The Cormorants of Andvaer
 

Outside Andvaer lies an island, the haunt of wild birds, which no man can land upon, be the sea never so quiet; the sea-swell girds it round about with sucking whirlpools and dashing breakers.

On fine summer days something sparkles there through the sea-foam like a large gold ring; and, time out of mind, folks have fancied there was a treasure there left by some pirates of old.

At sunset, sometimes, there looms forth from thence a vessel with a castle astern, and a glimpse is caught now and then of an old-fashioned galley. There it lies as if in a tempest, and carves its way along through heavy white rollers.

Along the rocks sit the cormorants in a long black row, lying in wait for dog-fish.

But there was a time when one knew the exact number of these birds. There was never more nor less of them than twelve, while upon a stone, out in the sea-mist, sat the thirteenth, but it was only visible when it rose and flew right over the island.

The only persons who lived near the Vaer[1] at winter time, long after the fishing season was over, was a woman and a slip of a girl. Their business was to guard the scaffolding poles for drying fish against the birds of prey, who had such a villainous trick of hacking at the drying-ropes.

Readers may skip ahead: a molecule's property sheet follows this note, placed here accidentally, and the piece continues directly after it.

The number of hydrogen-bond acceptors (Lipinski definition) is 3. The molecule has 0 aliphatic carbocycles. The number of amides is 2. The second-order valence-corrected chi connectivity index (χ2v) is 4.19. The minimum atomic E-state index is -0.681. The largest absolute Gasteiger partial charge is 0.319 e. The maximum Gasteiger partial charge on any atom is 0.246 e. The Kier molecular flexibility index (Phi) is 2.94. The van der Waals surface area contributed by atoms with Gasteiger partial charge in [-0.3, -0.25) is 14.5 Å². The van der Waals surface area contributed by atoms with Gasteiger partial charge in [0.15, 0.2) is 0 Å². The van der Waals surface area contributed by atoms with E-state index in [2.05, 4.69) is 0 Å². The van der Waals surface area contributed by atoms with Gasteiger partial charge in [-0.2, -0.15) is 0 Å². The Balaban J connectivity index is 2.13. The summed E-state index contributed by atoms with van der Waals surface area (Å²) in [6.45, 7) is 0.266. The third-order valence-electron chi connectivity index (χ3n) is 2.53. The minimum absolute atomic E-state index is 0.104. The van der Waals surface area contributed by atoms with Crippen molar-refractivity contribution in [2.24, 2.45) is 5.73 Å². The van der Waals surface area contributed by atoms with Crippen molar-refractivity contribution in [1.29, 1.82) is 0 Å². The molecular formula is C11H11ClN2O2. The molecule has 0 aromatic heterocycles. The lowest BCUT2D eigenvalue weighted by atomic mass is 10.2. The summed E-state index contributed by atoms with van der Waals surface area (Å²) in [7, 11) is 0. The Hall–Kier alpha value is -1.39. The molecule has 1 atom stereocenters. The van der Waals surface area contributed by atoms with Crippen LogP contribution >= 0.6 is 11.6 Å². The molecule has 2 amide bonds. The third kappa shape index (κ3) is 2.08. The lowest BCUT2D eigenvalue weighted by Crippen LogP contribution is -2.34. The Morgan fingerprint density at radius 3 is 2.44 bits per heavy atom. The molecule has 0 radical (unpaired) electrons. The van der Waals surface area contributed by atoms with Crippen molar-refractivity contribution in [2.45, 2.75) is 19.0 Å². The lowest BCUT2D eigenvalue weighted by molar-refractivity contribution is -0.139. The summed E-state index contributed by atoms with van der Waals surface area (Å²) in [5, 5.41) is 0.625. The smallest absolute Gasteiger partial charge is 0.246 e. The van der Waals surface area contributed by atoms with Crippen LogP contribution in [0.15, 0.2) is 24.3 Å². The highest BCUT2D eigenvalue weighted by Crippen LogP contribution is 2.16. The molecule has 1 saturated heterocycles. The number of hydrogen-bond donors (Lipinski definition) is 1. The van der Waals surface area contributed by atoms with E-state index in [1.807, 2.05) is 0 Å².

The young girl had thick coal-black hair, and a pair of eyes that peeped at folk so oddly. One might almost have said that she was like the cormorants outside there, and she had never seen much else all her life. Nobody knew who her father was.

Thus they lived till the girl had grown up.

It was found that, in the summer time, when the fishermen went out to the Vaer to fetch away the dried fish, that the young fellows began underbidding each other, so as to be selected for that special errand.

Some gave up their share of profits, and others their wages; and there was a general complaint in all the villages round about that on such occasions no end of betrothals were broken off.

But the cause of it all was the girl out yonder with the odd eyes.

For all her rough and ready ways, she had something about her, said those she chatted with, that there was no resisting. She turned the heads of all the young fellows; it seemed as if they couldn't live without her.

The first winter a lad wooed her who had both house and warehouse of his own.

"If you come again in the summer time, and give me the right gold ring I will be wedded by, something may come of it," said she.

And, sure enough, in the summer time the lad was there again.